Global Telecom Goes Virtual With Vyatta
“The obvious is that which is never seen until someone expresses it simply.”
– Khalil Gibran
2010 will mark the year network virtualization took off in a big way, and the largest use case in the world will be based on Vyatta: Tens of thousands of virtual machines powering a telecom-class network offering.
We can’t mention yet who the telecom is, since the offering is theirs to launch. But it’s one of the biggest in the world, with the technical foresight to realize that tremendous strategic advantage was theirs for the taking if they embraced the flexibility that open networking software allows. In the coming months the world will see an ingenious offering that is simply not possible using closed, proprietary systems.
Two technology breakthroughs made it possible:
1. A highly-capable open networking OS (Vyatta).
2. Virtual machines for networking applications (Vyatta and others).
Recently the telecom and Vyatta briefed some key industry analysts under NDA. What was fascinating is their reactions. Joe Skorupa from Gartner said, “Service providers that are able to leverage advances in virtualization and networking are in a unique position to bring to market the next-generation of premises-based equipment and services for Enterprise branch offices. This technology will simplify the management and deployment of edge devices and services and fundamentally alter the economics of managed service delivery,” Others had similar reactions. Think of what this portends: Analysts are acknowledging the clear existence of a powerful trend that is close to breaking free. All the world needs is to see one huge use case, and realize how powerful this technology strategy is in terms of driving business differentiation and efficiency. The shock wave that’s about to be set off — driven by virtualization — will affect the networking industry with the same kind of impact with which it hit the computing industry.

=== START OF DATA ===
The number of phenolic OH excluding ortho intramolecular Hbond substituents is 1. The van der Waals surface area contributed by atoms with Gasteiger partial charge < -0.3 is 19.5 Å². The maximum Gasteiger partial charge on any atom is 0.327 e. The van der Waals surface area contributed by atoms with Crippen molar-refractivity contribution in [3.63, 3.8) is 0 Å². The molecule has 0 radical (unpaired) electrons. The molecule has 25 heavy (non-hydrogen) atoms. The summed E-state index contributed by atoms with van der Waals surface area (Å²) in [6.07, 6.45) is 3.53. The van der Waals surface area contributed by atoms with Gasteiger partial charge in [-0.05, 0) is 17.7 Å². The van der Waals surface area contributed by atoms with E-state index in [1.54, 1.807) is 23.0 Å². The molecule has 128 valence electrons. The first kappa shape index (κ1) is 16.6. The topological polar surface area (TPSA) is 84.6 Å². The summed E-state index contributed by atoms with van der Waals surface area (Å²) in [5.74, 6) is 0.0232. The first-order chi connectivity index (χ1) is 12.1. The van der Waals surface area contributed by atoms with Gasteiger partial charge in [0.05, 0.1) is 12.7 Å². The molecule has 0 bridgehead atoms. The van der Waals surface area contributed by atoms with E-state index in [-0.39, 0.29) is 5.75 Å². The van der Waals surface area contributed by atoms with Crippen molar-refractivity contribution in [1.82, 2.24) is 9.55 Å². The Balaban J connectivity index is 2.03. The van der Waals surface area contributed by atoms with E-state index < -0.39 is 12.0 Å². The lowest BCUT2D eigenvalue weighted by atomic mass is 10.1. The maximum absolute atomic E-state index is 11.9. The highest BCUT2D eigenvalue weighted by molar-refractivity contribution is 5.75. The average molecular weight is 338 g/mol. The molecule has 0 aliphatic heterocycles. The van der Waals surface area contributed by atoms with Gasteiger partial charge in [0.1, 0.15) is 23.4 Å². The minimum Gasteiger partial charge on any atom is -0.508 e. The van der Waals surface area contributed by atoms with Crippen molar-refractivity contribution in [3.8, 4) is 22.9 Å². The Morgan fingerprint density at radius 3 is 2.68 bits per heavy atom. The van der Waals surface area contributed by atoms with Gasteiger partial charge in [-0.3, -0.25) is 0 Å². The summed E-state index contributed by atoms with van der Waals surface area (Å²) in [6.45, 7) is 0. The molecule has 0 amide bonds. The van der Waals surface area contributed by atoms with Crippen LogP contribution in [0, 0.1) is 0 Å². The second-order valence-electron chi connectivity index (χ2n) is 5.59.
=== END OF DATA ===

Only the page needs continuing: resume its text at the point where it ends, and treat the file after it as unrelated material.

Think of it: Networking racks previously full of different devices now shrinking down to a single server with CPU power to spare. What’s the savings in CapEx and OpEx you can gain from eliminating entire classes of devices? Space and power savings?
Imagine every branch office in your company being served by the same software template of VMs. The only difference between offices is how big of a server is needed based on usage. Put a 4-core server in the Dubuque office and an 8-core server in the Seattle office. Both offices run the exact same networking software.
And think about cloud and datacenters… multi-tiered application structures requiring networking and security between them all. Spin up a Vyatta VM here to route the traffic between apps on different servers, a VM there to firewall off the HR database, yet another as the VPN concentrator for everyone’s remote access. Consider the sheer economic benefits of being able to snapshot a software template from one datacenter and clone it at another another for disaster recovery… without moving around or duplicating specialized hardware devices.
Vyatta is already used virtualized in branch offices, datacenters, and both public and private clouds. The early adopters are gaining the advantage, and 2010 will be their showcase year. So perhaps you’ll pardon me while I boogaloo… but this is getting FUN 😉
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